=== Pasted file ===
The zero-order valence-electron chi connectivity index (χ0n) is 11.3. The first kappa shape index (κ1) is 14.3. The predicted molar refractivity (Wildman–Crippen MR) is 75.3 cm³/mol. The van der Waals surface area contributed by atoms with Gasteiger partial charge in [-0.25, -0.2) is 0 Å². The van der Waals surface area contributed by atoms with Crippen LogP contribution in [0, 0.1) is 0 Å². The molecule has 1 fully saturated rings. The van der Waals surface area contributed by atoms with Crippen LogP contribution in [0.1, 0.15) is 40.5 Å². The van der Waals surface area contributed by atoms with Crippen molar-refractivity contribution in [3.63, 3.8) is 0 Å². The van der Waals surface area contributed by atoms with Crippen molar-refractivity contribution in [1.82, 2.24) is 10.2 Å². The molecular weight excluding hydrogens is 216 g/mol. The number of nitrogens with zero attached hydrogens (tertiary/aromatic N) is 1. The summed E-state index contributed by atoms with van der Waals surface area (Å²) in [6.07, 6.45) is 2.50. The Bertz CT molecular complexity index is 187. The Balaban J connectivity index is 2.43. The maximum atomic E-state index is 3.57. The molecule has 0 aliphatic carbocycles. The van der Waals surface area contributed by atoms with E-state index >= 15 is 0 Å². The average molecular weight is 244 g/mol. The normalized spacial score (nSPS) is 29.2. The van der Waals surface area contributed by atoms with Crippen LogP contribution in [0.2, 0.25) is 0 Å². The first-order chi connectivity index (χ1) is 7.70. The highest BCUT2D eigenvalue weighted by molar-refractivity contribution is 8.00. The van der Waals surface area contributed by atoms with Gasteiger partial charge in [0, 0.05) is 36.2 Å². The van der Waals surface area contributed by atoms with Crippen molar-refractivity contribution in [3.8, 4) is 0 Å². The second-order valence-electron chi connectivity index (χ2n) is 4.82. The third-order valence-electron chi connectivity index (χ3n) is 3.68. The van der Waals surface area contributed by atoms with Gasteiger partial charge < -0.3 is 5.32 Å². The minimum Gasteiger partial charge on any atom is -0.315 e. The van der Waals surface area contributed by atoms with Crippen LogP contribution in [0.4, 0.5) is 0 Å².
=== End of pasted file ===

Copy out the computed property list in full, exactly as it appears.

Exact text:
The zero-order valence-electron chi connectivity index (χ0n) is 11.3. The first kappa shape index (κ1) is 14.3. The predicted molar refractivity (Wildman–Crippen MR) is 75.3 cm³/mol. The van der Waals surface area contributed by atoms with Gasteiger partial charge in [-0.25, -0.2) is 0 Å². The van der Waals surface area contributed by atoms with Crippen LogP contribution in [0, 0.1) is 0 Å². The molecule has 1 fully saturated rings. The van der Waals surface area contributed by atoms with Crippen LogP contribution in [0.1, 0.15) is 40.5 Å². The van der Waals surface area contributed by atoms with Crippen molar-refractivity contribution in [3.63, 3.8) is 0 Å². The van der Waals surface area contributed by atoms with Crippen molar-refractivity contribution in [1.82, 2.24) is 10.2 Å². The molecular weight excluding hydrogens is 216 g/mol. The number of nitrogens with zero attached hydrogens (tertiary/aromatic N) is 1. The summed E-state index contributed by atoms with van der Waals surface area (Å²) in [6.07, 6.45) is 2.50. The Bertz CT molecular complexity index is 187. The Balaban J connectivity index is 2.43. The maximum atomic E-state index is 3.57. The molecule has 0 aliphatic carbocycles. The van der Waals surface area contributed by atoms with E-state index >= 15 is 0 Å². The average molecular weight is 244 g/mol. The normalized spacial score (nSPS) is 29.2. The van der Waals surface area contributed by atoms with Crippen LogP contribution in [0.2, 0.25) is 0 Å². The first-order chi connectivity index (χ1) is 7.70. The highest BCUT2D eigenvalue weighted by molar-refractivity contribution is 8.00. The van der Waals surface area contributed by atoms with Gasteiger partial charge in [0, 0.05) is 36.2 Å². The van der Waals surface area contributed by atoms with Crippen molar-refractivity contribution in [3.8, 4) is 0 Å². The second-order valence-electron chi connectivity index (χ2n) is 4.82. The third-order valence-electron chi connectivity index (χ3n) is 3.68. The van der Waals surface area contributed by atoms with Gasteiger partial charge < -0.3 is 5.32 Å². The minimum Gasteiger partial charge on any atom is -0.315 e. The van der Waals surface area contributed by atoms with Crippen LogP contribution in [0.4, 0.5) is 0 Å².